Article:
We talked and we said we have to do something. There has to be some way to help them with their written storytelling projects. That’s when Mission Writers was born. I started Mission Writers in February this year, 2022. The idea was to get writers together and help them help missionaries and small ministries and nonprofits write these stories. We’re still learning and experimenting, but I’ve become even more convinced that this is going to make a tremendous difference for these small organizations’ ability to raise funds. 

Let’s look at some reasons we need to tell stories, and why we need to become skilled storytellers. 

Why Tell Stories?

  • Stories help us connect – When you listen to a story, your brainwaves  actually start to synchronize with those of the storyteller. 
  • Research shows compelling stories cause our brains to release oxytocin, increase empathy, and have the power to affect our behaviors.
  • Stories help us remember who we are and what we’re about. Donors give to their values. Telling stories that reflect those values help donors make good decisions about whether you’re a good match for them. 
  • Stories reveal truths – your storytelling can help people see the world in a new way. Shift perspectives, overcome prejudices.
  • Stories offer dignity and context for beneficiaries, and give them a voice.
  • Stories put our critical minds aside for a moment, and we willingly enter into the narrative. We try to find ourselves in the story. 
  • Stories give us context to make sense of all those things.

Stories give donors context to see where they fit in accomplishing the mission.

Every known culture tells stories. This is the way we make sense of the world and our place in it. All through the donor journey, especially with people who are not yet aware of you and your mission. Stories help draw them in, and help them get to know, like, and trust you. 

You don’t just “need a story” to fill a space in your newsletter. You need a story to show donors what they can accomplish by giving to your mission. Where do they fit in this story? Not just through giving, but in the big picture of a world where this thing is a problem. They can reflect their values, glorify God, ease suffering, and experience deep personal satisfaction by stepping into this story and playing an active role.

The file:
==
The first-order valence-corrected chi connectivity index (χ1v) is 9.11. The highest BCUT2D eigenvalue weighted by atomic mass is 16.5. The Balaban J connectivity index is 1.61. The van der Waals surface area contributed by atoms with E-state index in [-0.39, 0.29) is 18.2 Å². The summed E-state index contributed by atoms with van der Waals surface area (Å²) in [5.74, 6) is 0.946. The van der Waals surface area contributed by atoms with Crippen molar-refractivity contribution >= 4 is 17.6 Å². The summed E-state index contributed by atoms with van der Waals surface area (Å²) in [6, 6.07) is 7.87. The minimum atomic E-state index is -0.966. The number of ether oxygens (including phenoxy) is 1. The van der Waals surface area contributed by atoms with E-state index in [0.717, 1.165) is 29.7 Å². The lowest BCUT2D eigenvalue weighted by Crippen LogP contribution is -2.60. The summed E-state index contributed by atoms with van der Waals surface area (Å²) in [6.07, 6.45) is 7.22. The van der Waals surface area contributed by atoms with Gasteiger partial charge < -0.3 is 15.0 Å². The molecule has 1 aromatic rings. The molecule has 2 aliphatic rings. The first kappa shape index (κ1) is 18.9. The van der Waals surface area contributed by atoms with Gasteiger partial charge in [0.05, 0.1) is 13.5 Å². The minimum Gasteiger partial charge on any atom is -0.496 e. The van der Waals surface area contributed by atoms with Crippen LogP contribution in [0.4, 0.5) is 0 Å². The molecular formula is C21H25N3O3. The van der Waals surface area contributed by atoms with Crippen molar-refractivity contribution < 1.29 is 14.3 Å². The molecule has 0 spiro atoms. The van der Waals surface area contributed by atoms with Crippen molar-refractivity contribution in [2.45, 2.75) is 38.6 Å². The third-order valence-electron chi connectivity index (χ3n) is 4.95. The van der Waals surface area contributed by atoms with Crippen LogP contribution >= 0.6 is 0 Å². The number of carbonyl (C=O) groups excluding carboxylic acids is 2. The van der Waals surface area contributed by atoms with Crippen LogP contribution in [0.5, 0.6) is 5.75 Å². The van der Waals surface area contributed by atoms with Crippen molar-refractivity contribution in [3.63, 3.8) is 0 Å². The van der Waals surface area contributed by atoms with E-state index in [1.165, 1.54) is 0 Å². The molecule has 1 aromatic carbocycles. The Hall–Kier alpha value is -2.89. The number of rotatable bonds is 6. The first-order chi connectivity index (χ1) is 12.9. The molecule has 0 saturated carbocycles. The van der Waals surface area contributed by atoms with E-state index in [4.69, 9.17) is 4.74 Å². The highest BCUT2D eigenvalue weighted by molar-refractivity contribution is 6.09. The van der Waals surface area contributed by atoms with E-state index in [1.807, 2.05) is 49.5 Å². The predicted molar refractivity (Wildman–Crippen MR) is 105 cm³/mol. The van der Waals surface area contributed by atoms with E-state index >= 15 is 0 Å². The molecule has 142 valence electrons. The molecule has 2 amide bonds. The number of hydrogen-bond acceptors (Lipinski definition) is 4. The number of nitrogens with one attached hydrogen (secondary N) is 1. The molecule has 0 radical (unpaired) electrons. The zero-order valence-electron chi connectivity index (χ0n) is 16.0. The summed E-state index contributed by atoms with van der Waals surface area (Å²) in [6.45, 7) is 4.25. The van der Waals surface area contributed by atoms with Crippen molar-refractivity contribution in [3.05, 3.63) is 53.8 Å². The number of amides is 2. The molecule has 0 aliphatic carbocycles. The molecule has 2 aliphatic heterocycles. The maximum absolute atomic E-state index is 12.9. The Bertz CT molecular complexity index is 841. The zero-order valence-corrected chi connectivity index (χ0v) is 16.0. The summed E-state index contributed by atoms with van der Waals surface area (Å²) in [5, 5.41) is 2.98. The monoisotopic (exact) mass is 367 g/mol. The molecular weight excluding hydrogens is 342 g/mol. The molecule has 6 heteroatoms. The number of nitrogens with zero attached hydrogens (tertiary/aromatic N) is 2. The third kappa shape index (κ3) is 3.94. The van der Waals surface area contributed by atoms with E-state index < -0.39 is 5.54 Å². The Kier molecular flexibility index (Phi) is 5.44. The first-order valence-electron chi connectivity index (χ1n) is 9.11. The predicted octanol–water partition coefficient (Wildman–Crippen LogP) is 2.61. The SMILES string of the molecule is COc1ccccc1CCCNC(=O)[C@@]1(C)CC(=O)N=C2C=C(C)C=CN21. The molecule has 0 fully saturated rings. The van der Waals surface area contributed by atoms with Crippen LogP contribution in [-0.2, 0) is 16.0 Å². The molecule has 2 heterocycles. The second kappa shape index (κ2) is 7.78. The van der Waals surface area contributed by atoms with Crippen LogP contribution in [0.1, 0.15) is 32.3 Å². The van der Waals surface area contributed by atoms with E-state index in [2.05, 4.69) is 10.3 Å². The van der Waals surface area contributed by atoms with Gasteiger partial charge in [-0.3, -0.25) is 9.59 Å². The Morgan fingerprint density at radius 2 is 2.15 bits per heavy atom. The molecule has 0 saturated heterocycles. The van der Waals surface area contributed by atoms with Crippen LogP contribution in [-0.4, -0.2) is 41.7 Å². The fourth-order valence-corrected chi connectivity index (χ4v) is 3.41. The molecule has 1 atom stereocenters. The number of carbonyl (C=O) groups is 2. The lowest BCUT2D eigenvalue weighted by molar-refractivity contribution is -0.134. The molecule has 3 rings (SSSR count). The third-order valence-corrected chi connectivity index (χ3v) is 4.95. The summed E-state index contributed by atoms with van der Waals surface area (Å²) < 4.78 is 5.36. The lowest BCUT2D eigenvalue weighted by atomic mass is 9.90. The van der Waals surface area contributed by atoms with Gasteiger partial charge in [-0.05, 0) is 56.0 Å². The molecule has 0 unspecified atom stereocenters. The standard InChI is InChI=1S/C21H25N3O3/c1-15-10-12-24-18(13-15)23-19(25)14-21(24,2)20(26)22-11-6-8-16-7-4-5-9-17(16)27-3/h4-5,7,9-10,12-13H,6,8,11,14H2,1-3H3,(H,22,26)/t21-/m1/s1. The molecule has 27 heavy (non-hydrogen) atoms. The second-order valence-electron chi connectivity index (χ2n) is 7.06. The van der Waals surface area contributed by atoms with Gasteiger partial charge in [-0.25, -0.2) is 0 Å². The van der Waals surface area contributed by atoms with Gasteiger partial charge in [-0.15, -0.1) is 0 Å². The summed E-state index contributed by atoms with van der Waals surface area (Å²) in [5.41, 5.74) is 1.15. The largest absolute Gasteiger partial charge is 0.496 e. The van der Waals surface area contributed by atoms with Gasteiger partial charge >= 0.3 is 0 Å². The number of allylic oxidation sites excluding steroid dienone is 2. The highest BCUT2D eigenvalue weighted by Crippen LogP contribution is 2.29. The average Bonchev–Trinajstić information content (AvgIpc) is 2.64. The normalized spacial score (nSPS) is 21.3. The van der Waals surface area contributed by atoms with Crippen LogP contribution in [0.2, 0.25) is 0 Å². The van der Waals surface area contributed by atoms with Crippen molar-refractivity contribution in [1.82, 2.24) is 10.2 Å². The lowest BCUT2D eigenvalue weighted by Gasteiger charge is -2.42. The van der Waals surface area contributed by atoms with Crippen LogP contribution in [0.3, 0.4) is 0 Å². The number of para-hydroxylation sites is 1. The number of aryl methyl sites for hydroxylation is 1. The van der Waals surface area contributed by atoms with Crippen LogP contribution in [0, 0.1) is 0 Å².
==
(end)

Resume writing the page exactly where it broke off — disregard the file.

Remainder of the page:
In our ministries, stories are an invitation into a world most people haven’t experienced. If I live in America and I’m immersed in church culture, and all my friends are Christians, I don’t give much thought to what it’s like to not know who Jesus is. To not have ever seen a bible. So, when you say you need funds to go and preach the gospel, or to live in another culture for several years so they can have a bible in their language, you can’t just start there. You have to bring donors into that world and give context to what you do and why you do it. You do that with stories.

You don’t just “need a story” to fill a space in your newsletter. You need a story to show donors what they can accomplish by giving to your mission. Click To Tweet

Use these questions to think about stories you might tell:

  • What are some of the questions people ask about what you do and why you do it?
  • What are some misconceptions people have?
  • What do you wish people knew?
  • What stories can you tell to donors to help them connect to the hands-on work (specially if your mission is far away, and they are not likely to ever experience it personally)?

I’m convinced one of the most powerful helps for us to tell better stories is to think about why we tell stories in the first place! 

Four Words Every Nonprofit Leader Needs to Master

Four Words Every Nonprofit Leader Needs to Master

Mission and vision are words we hear often, but we can struggle to differentiate between them.  As leaders, communicators, and fundraisers, the confusion can cost us.

We have a great cause! Why won’t people join us? Why don’t they give?

Maybe it’s because we’re not being clear. They can’t see the big picture, and they don’t understand what we’re doing or how what we do fits in with the big picture. In this episode, I’m talking about vision, mission, goals, something I call handles, and how all of these work together.

  1. Vision (1:24)
  2. Mission (4:14)
  3. Goals (7:34)
  4. Handles (8:33)

Understanding these four words, and training our team to use them in the same way, will help us to more easily see our collaborators, and connect with the hearts of the people that God sends across our paths. It will help us to express more freely and more clearly what we’ve set out to do, and how people can be a part of it.